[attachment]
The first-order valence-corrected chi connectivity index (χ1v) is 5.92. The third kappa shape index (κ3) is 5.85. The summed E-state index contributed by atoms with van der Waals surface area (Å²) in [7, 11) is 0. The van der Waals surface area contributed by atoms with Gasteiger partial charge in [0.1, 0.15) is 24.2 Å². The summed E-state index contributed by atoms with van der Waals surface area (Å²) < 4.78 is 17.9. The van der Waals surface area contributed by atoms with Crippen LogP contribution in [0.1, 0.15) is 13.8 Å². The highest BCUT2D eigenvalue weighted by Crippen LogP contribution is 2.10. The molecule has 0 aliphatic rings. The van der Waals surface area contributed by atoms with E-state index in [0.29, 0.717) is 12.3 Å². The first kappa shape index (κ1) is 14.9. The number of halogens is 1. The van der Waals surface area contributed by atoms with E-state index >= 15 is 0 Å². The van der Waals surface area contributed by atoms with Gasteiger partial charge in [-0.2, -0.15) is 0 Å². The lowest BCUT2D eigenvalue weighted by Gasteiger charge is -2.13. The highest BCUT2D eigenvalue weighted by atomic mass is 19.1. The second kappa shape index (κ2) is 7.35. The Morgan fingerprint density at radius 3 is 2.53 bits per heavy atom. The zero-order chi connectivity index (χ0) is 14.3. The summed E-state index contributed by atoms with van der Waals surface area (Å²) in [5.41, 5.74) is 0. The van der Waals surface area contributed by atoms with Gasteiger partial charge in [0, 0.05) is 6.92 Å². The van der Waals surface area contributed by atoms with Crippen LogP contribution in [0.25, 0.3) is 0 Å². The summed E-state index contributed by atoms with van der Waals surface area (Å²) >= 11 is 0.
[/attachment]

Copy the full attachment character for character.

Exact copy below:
The first-order valence-corrected chi connectivity index (χ1v) is 5.92. The third kappa shape index (κ3) is 5.85. The summed E-state index contributed by atoms with van der Waals surface area (Å²) in [7, 11) is 0. The van der Waals surface area contributed by atoms with Gasteiger partial charge in [0.1, 0.15) is 24.2 Å². The summed E-state index contributed by atoms with van der Waals surface area (Å²) < 4.78 is 17.9. The van der Waals surface area contributed by atoms with Crippen LogP contribution in [0.1, 0.15) is 13.8 Å². The highest BCUT2D eigenvalue weighted by Crippen LogP contribution is 2.10. The molecule has 0 aliphatic rings. The van der Waals surface area contributed by atoms with E-state index in [0.29, 0.717) is 12.3 Å². The first kappa shape index (κ1) is 14.9. The number of halogens is 1. The van der Waals surface area contributed by atoms with E-state index >= 15 is 0 Å². The van der Waals surface area contributed by atoms with Gasteiger partial charge in [-0.2, -0.15) is 0 Å². The lowest BCUT2D eigenvalue weighted by Gasteiger charge is -2.13. The highest BCUT2D eigenvalue weighted by atomic mass is 19.1. The second kappa shape index (κ2) is 7.35. The Morgan fingerprint density at radius 3 is 2.53 bits per heavy atom. The zero-order chi connectivity index (χ0) is 14.3. The summed E-state index contributed by atoms with van der Waals surface area (Å²) in [5.41, 5.74) is 0. The van der Waals surface area contributed by atoms with Gasteiger partial charge in [0, 0.05) is 6.92 Å². The van der Waals surface area contributed by atoms with Crippen LogP contribution in [0.25, 0.3) is 0 Å². The summed E-state index contributed by atoms with van der Waals surface area (Å²) >= 11 is 0.